It was in October, 1864, during the period of the Civil War, that Lyon & Healy began business in Chicago. The firm name bears the distinction of being one of the very few in the city that has remained unchanged through the vicissitudes of half a century.
The first store of Lyon & Healy was located at the corner of Washington and Clark streets, on the snot where the Conway Building now stands. Then, as now, the site was opposite the County Court House, and in the centre of what was then the leading retail section of the city.
The founders of the business, George W. Lyon and Patrick Joseph Healy, had been for some years previous employees in the music houses of Oliver Ditson & Co. and Henry Tolman in Boston. In May, 1864, the two men decided to move to Chicago and engage in business as Western representatives for the Ditson productions. After making a thorough investigation of the situation, the new firm arranged to open for business in the fall. The principal business of the house at that time was in sheet music and books, small musical instruments and cabinet organs.
From the start the business grew rapidly and soon exceeded all expectations. The Boston concern sought to encourage the young men by saying: “If you have good luck, in ten years’ time you will do a business of $100,000 a year.” Before the first year was up the new firm had passed that mark and many new fines had been
After five successful years spent at their first location, Lyon & Healy moved to larger quarters in the new Drake Building on Wabash avenue and Washington street. By this time they were doing both a wholesale and retaH business, and their trade grew by leaps and bounds.
On September 4, 1870, after being in the new home but a few months, the building was entirely destroyed by fire. The great task of gathering together another representative stock of musical merchandise was promptly undertaken, and a building was leased at 150 South Clark street. Soon the stock of Lyon & Healy was larger and more complete than before, notwithstanding the severe loss of the former store.
In the spring of 1871, Lyon & Healy took over the piano business of Smith & Nixon, who had occupied the premises jointly, which marked a further step in the expansion of the business.
Then, in October, 1871, came the great Chicago Fire, which wiped out the principal part of the city, including the establishment of Lyon Healy. Fortunately there was sufficient time after the fire began its work of devastation for Mr. Healy and some of his employees to get to the store at night and carry away the contents of the safe, including the money, bills receivable, ledger, and other valuable papers, to a p-lace of safety on the West Side.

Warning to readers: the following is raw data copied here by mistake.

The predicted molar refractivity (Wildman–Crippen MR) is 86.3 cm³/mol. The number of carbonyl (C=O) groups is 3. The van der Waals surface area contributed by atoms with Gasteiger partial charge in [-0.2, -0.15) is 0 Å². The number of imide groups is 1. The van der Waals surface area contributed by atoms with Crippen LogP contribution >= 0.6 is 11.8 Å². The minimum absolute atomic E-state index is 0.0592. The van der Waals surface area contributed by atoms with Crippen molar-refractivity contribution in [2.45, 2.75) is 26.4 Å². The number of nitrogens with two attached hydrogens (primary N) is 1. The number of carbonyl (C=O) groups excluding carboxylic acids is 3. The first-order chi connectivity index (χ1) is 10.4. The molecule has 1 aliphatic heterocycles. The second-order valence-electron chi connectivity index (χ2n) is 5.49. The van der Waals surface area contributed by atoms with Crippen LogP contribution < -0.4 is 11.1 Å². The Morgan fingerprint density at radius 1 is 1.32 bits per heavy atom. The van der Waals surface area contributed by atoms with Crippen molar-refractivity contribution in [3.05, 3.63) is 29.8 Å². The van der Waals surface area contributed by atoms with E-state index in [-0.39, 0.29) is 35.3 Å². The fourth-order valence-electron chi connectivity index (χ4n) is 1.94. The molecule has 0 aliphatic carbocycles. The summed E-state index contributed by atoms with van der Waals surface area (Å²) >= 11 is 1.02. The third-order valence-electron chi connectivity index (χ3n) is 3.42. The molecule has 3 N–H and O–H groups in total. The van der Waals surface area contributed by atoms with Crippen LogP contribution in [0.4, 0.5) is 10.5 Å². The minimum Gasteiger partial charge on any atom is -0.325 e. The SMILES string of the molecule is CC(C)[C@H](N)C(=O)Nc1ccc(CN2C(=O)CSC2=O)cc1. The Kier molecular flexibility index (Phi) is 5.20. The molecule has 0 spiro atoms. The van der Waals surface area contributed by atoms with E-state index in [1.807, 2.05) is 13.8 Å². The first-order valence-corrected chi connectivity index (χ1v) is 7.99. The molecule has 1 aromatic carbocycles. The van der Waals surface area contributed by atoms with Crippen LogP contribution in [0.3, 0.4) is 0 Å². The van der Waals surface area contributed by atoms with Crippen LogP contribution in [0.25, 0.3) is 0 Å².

After the fire, which swept so many Chicago firms out of business, Lyon & Healy secured temporary quarters in a small store at 287 West Madison street, and later, to get more space and a better location, they moved into a little church building on Wabash avenue at the corner of Sixteenth street. Here they waited the better part of a year while the business section of the city was being cleared of debris and rebuilt.
Fortunately the insurance carried by Lyon & Healy had been so judiciously placed that 85 per cent, of its face value was realized, which made it possible for the business to continue in spite of the great disaster.
In 1872 a store was secured at 162 South State street, it being foreseen that this location would be in the heart of the new retail district. Again the business prospered, despite the deferred payments made necessary by the fire, and additional space was acquired in the adjoining corner store, and various upper floors were added, until finally the entire corner block at the northwest corner of State and Monroe streets was occupied.
Here the business grew and prospered until that next great epoch in Chicago’s history, the World’s Fair, in 1893.
In October, 1889, Mr. George W. Lyon, senior partner of the firm, who was then approaching seventy years of age, retired from the business, and his interests, and the right to continue the use of his name, were acquired by the corporation of Lyon & Ileally, which was formed at that time. From that time until his death sixteen years later the affairs of the business were directed by Mr. Patrick Joseph Healy and his official associates.
The ideas for the expansion of the business, which had long been fostered chiefly by Mr. Healy, were now put into execution. The factories which had been established in a small way for the production of musical instruments, had outgrown their quarters and a large new factory building was erected some distance from the centre of the city, opposite one of the parks. Within a year the annual output of the Lyon & Healy factory was 100,000 musical instruments, or “one musical instrument every other working